The code snippet above will only round the top right corner if this code set in viewDidLoad. Because roundedView.bounds is going to change after the constraints updates the UIView.

Create a mask and set it on the view's layer

Starting with your code, you might go with something like the snippet below.

I'm not sure if this is the sort of result you're after. Worth noting, too, that if/when the system calls drawRect: again, asking for only part of the rect to be redrawn, this is going to behave very strangely. Nevan's approach, noted above, might be a better way to go.

 // make sure the view's background is set to [UIColor clearColor]
- (void)drawRect:(CGRect)rect
{
    CGFloat radius = 10.0;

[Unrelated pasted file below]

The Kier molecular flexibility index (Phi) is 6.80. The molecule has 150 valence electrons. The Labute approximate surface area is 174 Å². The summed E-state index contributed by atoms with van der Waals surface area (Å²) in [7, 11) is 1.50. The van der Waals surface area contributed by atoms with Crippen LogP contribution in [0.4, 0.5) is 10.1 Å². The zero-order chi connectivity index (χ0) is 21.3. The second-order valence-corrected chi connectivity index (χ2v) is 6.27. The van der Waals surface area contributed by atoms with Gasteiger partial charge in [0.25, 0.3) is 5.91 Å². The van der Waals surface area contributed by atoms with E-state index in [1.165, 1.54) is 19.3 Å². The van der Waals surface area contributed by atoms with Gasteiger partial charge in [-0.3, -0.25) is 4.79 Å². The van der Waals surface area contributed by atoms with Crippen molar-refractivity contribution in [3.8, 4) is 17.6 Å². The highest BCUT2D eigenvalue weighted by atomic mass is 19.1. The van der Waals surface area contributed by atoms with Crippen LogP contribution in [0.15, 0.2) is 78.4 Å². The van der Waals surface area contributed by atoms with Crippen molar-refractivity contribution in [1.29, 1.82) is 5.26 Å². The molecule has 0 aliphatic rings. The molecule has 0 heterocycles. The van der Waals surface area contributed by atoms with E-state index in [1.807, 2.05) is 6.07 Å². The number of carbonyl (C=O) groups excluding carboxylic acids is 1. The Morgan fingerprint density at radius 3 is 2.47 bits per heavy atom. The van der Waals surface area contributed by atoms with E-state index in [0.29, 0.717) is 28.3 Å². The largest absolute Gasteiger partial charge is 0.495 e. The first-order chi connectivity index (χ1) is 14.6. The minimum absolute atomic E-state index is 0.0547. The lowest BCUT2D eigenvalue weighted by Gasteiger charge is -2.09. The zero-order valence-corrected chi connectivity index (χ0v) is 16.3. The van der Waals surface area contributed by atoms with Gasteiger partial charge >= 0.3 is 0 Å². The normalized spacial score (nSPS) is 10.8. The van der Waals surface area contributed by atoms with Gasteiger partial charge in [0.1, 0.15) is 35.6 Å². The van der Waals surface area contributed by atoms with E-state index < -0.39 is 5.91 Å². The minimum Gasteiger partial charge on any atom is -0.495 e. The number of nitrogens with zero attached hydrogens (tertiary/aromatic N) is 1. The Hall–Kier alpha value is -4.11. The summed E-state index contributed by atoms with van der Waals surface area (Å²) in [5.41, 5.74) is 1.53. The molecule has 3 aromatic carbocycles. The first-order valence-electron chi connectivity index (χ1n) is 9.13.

CGContextRef context = UIGraphicsGetCurrentContext();

    CGContextTranslateCTM(context, rect.size.width/2, rect.size.height/2);
    CGContextRotateCTM(context, M_PI); // rotate so image appears right way up
    CGContextTranslateCTM(context, -rect.size.width/2, -rect.size.height/2);

    CGContextBeginPath(context);

    CGContextMoveToPoint(context, rect.origin.x, rect.origin.y);
    CGContextAddArc(context, rect.origin.x + radius, rect.origin.y + rect.size.height - radius, radius, M_PI, M_PI / 2, 1);
    CGContextAddArc(context, rect.origin.x + rect.size.width - radius, rect.origin.y + rect.size.height - radius, radius, M_PI / 2, 0.0f, 1);
    CGContextAddLineToPoint(context, rect.origin.x + rect.size.width, rect.origin.y);
    CGContextClip(context); 

    // now do your drawing, e.g. draw an image
    CGImageRef anImage = [[UIImage imageNamed:@"image.jpg"] CGImage];